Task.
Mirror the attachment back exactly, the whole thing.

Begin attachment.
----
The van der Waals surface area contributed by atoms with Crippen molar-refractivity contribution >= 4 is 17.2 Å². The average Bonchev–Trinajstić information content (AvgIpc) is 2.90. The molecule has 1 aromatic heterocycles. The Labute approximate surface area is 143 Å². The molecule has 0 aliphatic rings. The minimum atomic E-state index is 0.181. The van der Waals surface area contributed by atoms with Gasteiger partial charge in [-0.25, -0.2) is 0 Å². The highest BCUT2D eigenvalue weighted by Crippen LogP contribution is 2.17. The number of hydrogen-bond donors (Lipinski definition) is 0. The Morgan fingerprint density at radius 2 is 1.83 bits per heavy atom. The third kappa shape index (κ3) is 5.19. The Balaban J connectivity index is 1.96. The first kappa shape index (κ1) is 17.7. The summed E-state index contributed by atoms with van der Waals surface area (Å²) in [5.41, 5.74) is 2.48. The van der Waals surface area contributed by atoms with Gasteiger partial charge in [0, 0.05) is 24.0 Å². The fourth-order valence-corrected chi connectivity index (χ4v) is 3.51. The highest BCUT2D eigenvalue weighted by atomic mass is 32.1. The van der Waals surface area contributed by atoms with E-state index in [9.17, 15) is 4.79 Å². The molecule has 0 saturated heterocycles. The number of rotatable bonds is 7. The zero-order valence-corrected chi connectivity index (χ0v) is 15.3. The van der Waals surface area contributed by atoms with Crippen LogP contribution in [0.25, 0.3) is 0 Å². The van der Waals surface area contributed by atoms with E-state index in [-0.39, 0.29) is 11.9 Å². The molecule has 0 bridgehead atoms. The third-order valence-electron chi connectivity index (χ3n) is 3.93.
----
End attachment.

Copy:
The van der Waals surface area contributed by atoms with Crippen molar-refractivity contribution >= 4 is 17.2 Å². The average Bonchev–Trinajstić information content (AvgIpc) is 2.90. The molecule has 1 aromatic heterocycles. The Labute approximate surface area is 143 Å². The molecule has 0 aliphatic rings. The minimum atomic E-state index is 0.181. The van der Waals surface area contributed by atoms with Gasteiger partial charge in [-0.25, -0.2) is 0 Å². The highest BCUT2D eigenvalue weighted by Crippen LogP contribution is 2.17. The number of hydrogen-bond donors (Lipinski definition) is 0. The Morgan fingerprint density at radius 2 is 1.83 bits per heavy atom. The third kappa shape index (κ3) is 5.19. The Balaban J connectivity index is 1.96. The first kappa shape index (κ1) is 17.7. The summed E-state index contributed by atoms with van der Waals surface area (Å²) in [5.41, 5.74) is 2.48. The van der Waals surface area contributed by atoms with Gasteiger partial charge in [0, 0.05) is 24.0 Å². The fourth-order valence-corrected chi connectivity index (χ4v) is 3.51. The highest BCUT2D eigenvalue weighted by atomic mass is 32.1. The van der Waals surface area contributed by atoms with E-state index in [9.17, 15) is 4.79 Å². The molecule has 0 saturated heterocycles. The number of rotatable bonds is 7. The zero-order valence-corrected chi connectivity index (χ0v) is 15.3. The van der Waals surface area contributed by atoms with Crippen LogP contribution in [0.25, 0.3) is 0 Å². The van der Waals surface area contributed by atoms with E-state index in [-0.39, 0.29) is 11.9 Å². The molecule has 0 bridgehead atoms. The third-order valence-electron chi connectivity index (χ3n) is 3.93.